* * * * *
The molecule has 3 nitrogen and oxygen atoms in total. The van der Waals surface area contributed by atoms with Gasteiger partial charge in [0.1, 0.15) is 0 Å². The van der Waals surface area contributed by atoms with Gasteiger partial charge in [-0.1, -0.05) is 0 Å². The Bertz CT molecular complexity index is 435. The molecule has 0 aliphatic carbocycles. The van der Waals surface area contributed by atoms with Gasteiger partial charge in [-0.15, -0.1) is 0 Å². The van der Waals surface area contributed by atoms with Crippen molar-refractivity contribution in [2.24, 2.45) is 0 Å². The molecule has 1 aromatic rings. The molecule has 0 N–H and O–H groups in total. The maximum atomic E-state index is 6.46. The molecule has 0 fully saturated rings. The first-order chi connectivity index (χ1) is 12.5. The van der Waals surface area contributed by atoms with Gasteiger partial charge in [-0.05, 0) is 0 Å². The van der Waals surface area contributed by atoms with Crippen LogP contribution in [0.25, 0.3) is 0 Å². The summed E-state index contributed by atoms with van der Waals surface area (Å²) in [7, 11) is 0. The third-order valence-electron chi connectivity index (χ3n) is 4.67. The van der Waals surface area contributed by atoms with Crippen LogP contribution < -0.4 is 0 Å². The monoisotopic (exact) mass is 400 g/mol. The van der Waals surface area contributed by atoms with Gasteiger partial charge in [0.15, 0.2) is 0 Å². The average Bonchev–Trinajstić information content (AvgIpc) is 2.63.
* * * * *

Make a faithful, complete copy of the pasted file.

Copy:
The molecule has 3 nitrogen and oxygen atoms in total. The van der Waals surface area contributed by atoms with Gasteiger partial charge in [0.1, 0.15) is 0 Å². The van der Waals surface area contributed by atoms with Gasteiger partial charge in [-0.1, -0.05) is 0 Å². The Bertz CT molecular complexity index is 435. The molecule has 0 aliphatic carbocycles. The van der Waals surface area contributed by atoms with Gasteiger partial charge in [-0.15, -0.1) is 0 Å². The van der Waals surface area contributed by atoms with Crippen molar-refractivity contribution in [2.24, 2.45) is 0 Å². The molecule has 1 aromatic rings. The molecule has 0 N–H and O–H groups in total. The maximum atomic E-state index is 6.46. The molecule has 0 fully saturated rings. The first-order chi connectivity index (χ1) is 12.5. The van der Waals surface area contributed by atoms with Gasteiger partial charge in [-0.05, 0) is 0 Å². The van der Waals surface area contributed by atoms with Crippen LogP contribution in [0.25, 0.3) is 0 Å². The summed E-state index contributed by atoms with van der Waals surface area (Å²) in [7, 11) is 0. The third-order valence-electron chi connectivity index (χ3n) is 4.67. The van der Waals surface area contributed by atoms with Crippen LogP contribution < -0.4 is 0 Å². The monoisotopic (exact) mass is 400 g/mol. The van der Waals surface area contributed by atoms with Gasteiger partial charge in [0.15, 0.2) is 0 Å². The average Bonchev–Trinajstić information content (AvgIpc) is 2.63.